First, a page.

Roadworks headache

2011-11-15 00:00

THE benefits will be worth it — and it is expected to end a year from now — says Gavin Harrison, Sanral’s head of engineering responsible for the renovations on the N2 near Hibberdene and Oribi toll plaza, the cause of much traffic mayhem.

“The renovation is only a periodic maintenance reseal, not a widening, and when concluded the surface will make for better riding,” he said.

The chairperson of the ratepayers’ association in the area, John Irven, agrees. “We complain too much; let us all just be patient as this is in our best interest,” he said. “These things just have to happen and they do take time; they don’t happen overnight,” he said.

But motorists are unmoved by the response and have expressed fears of an “increase in accidents” and “complete disregard for rules”.

Marisa Erasmus Laister said she travels the road late at night and it’s a nightmare.

“I also travel that way sometimes and I agree the safety aspect is appalling. Especially when taxi drivers can’t grasp the concept and all of a sudden appear from nowhere, on the wrong side of the road,” she said.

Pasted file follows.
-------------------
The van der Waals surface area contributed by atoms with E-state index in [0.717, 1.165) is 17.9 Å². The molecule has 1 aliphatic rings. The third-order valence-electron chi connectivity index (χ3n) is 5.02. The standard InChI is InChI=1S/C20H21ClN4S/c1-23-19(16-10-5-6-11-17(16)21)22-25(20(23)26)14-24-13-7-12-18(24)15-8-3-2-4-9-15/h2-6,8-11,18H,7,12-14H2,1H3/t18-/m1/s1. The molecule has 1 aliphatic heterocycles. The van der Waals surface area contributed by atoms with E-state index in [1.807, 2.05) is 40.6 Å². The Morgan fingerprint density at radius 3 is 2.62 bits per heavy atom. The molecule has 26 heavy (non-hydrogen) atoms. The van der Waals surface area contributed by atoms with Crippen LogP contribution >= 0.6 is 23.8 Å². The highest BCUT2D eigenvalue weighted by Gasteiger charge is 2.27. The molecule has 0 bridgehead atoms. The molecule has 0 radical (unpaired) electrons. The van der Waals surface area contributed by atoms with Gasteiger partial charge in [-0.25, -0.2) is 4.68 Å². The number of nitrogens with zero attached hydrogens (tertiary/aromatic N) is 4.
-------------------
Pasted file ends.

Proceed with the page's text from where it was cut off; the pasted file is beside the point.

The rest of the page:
Motorist James Carlsen said there was a huge accident there late on Saturday night. “Just as the two lanes merge it’s very confusing, particularly at night, and very dangerous.”

South Coast search-and-rescue paramedic Vikki Warren-Pretorius said that last week she spoke to one of the stop/go attendants on the southbound carriageway about getting a supervisor out to sort out the safety problem.

“They said they needed to channel the traffic correctly into the appropriate lane and put the women with the flags further down to warn traffic and not at the actual stop/go sign, which was already being manned.

“We watched traffic shoot through the stop/go while we were all at a standstill to allow oncoming traffic through. I really thought I was going to be dispatched to a head-on collision. And I’m not the only one from our base who has witnessed similar problems.”

Kevin Krummeck said he often uses the stretch on his motorbike and that the roadworks appear to be well managed.

“I have been watching the roadworks with interest, especially around the Port Shepstone toll booth, and while I find it frustrating, with my very limited knowledge of roadworks, it appears that they are doing a thorough job . At least maintenance is being done on the road, rather than allowing it to become pothole-ridden before anything is done.

“On my motorbike I ride all over the country and with the exception of the Cape — which has well cambered, smooth roads — the rest of the country has disastrous and dangerous pot-holed roads. That is why I say I am glad to see that we are at least doing maintenance on this highway to keep it safe.”


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